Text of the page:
Solar power supply with battery buffering makes electronic sirens self-sufficient and independent of the location
When setting up a siren warning system, independence from the power grid is often required. There are many reasons for this. Often, the optimal location is simply not connected to the power grid and it would be too costly to set up an independent grid connection. Or self-sufficient operation is deliberately desired.
Today, population warning is usually carried out via a mix of different warning means that are integrated into a digital communication infrastructure: Electronic sirens, mobile phones, TV, radio, display boards, etc. Electronic sirens have the so-called wake-up function - the wailing of the siren is perceived first, so that people can inform themselves and get to safety.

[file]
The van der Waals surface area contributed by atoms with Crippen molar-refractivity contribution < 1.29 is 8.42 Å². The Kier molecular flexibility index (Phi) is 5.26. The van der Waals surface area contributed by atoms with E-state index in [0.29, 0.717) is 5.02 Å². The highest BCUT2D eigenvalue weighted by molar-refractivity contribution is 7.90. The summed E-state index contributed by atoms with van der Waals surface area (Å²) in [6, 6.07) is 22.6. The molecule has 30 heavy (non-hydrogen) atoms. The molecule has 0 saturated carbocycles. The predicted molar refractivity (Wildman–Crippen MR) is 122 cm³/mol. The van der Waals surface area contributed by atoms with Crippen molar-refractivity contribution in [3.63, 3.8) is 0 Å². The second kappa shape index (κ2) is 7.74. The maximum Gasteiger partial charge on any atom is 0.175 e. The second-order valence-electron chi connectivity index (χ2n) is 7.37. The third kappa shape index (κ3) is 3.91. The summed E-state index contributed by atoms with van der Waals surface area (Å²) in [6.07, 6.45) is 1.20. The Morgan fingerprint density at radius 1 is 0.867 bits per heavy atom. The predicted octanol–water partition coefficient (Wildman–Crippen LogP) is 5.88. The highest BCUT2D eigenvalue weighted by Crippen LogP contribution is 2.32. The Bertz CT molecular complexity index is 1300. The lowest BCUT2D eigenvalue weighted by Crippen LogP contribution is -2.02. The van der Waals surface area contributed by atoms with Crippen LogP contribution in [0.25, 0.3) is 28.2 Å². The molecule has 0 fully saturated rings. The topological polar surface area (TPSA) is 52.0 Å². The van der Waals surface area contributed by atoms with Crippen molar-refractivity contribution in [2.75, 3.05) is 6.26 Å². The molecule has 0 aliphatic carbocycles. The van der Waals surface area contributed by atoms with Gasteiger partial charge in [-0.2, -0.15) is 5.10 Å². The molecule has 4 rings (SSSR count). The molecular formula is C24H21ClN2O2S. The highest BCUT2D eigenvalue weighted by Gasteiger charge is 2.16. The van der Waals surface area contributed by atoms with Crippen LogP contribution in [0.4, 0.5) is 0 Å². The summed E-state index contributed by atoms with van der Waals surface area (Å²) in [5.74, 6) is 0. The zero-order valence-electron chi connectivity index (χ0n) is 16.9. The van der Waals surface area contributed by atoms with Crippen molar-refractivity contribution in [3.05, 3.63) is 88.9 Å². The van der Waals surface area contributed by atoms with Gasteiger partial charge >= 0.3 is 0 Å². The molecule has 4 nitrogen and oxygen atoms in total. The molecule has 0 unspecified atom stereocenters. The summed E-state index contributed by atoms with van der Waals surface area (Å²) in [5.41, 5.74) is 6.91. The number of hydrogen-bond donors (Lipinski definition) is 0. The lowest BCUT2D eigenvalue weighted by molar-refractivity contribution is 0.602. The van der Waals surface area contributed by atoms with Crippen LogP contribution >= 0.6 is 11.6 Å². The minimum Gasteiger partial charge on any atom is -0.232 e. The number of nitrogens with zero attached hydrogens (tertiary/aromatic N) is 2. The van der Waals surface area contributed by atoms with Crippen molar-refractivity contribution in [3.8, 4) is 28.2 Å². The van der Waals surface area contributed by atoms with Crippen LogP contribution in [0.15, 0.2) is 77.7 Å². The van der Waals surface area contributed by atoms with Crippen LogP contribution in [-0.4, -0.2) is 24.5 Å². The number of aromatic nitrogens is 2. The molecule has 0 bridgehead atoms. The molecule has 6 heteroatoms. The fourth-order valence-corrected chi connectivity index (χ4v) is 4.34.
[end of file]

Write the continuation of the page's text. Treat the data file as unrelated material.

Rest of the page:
An electronic siren consists of the siren horns and the siren cabinet, which contains the control electronics as well as the batteries, the digital amplifiers, a control panel for triggering at the site and, if necessary, a microphone for voice announcements. The siren horns are mounted on free-standing masts, or with pipe stands on roofs or walls. The siren cabinet can be free-standing or also attached to the mast. These electronic sirens are integrated into a warning system via a communication infrastructure and, depending on their design, can be triggered and monitored centrally, regionally or locally, for example via radio, GSM/GPRS, satellite, fibre optics, TCP/IP, RS232. Modern electronic sirens draw their power directly from the batteries. These are usually buffered via the power grid, or alternatively by solar panels. This ensures that the electronic siren continues to be supplied and ready for operation (stand-by time) in the event of a power failure, when other warning means no longer function due to a power failure.